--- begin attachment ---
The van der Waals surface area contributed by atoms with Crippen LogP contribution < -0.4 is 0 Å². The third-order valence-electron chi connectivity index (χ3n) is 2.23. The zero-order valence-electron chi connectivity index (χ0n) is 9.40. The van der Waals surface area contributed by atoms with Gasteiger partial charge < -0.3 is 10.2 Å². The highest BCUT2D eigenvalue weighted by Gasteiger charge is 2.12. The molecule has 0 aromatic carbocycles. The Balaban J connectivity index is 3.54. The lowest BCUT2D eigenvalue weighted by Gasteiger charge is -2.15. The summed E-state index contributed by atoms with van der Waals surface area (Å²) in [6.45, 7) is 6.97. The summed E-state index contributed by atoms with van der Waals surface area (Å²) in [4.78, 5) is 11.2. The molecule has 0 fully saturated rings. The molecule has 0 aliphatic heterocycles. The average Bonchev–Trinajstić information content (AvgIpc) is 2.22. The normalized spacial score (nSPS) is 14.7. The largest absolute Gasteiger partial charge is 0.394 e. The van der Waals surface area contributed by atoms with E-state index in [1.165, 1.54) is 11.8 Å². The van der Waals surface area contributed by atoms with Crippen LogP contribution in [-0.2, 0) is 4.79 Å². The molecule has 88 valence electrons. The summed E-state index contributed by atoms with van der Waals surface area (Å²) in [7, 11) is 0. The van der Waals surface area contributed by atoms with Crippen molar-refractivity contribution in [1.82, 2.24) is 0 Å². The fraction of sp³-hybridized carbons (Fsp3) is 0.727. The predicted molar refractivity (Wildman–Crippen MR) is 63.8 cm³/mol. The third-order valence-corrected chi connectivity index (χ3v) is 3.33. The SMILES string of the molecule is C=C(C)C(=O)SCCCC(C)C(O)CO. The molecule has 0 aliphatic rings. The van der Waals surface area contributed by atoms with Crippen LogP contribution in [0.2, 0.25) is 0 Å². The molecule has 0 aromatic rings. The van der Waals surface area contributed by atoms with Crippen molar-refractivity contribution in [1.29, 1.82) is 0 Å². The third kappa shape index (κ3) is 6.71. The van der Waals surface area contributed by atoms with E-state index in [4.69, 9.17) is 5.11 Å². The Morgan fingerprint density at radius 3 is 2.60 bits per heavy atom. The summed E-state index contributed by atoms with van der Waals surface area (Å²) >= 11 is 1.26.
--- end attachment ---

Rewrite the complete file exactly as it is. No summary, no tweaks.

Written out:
The van der Waals surface area contributed by atoms with Crippen LogP contribution < -0.4 is 0 Å². The third-order valence-electron chi connectivity index (χ3n) is 2.23. The zero-order valence-electron chi connectivity index (χ0n) is 9.40. The van der Waals surface area contributed by atoms with Gasteiger partial charge < -0.3 is 10.2 Å². The highest BCUT2D eigenvalue weighted by Gasteiger charge is 2.12. The molecule has 0 aromatic carbocycles. The Balaban J connectivity index is 3.54. The lowest BCUT2D eigenvalue weighted by Gasteiger charge is -2.15. The summed E-state index contributed by atoms with van der Waals surface area (Å²) in [6.45, 7) is 6.97. The summed E-state index contributed by atoms with van der Waals surface area (Å²) in [4.78, 5) is 11.2. The molecule has 0 fully saturated rings. The molecule has 0 aliphatic heterocycles. The average Bonchev–Trinajstić information content (AvgIpc) is 2.22. The normalized spacial score (nSPS) is 14.7. The largest absolute Gasteiger partial charge is 0.394 e. The van der Waals surface area contributed by atoms with E-state index in [1.165, 1.54) is 11.8 Å². The van der Waals surface area contributed by atoms with Crippen LogP contribution in [-0.2, 0) is 4.79 Å². The molecule has 88 valence electrons. The summed E-state index contributed by atoms with van der Waals surface area (Å²) in [7, 11) is 0. The van der Waals surface area contributed by atoms with Crippen molar-refractivity contribution in [1.82, 2.24) is 0 Å². The fraction of sp³-hybridized carbons (Fsp3) is 0.727. The predicted molar refractivity (Wildman–Crippen MR) is 63.8 cm³/mol. The third-order valence-corrected chi connectivity index (χ3v) is 3.33. The SMILES string of the molecule is C=C(C)C(=O)SCCCC(C)C(O)CO. The molecule has 0 aliphatic rings. The van der Waals surface area contributed by atoms with Crippen LogP contribution in [0.2, 0.25) is 0 Å². The molecule has 0 aromatic rings. The van der Waals surface area contributed by atoms with Crippen molar-refractivity contribution in [1.29, 1.82) is 0 Å². The third kappa shape index (κ3) is 6.71. The van der Waals surface area contributed by atoms with E-state index in [4.69, 9.17) is 5.11 Å². The Morgan fingerprint density at radius 3 is 2.60 bits per heavy atom. The summed E-state index contributed by atoms with van der Waals surface area (Å²) >= 11 is 1.26.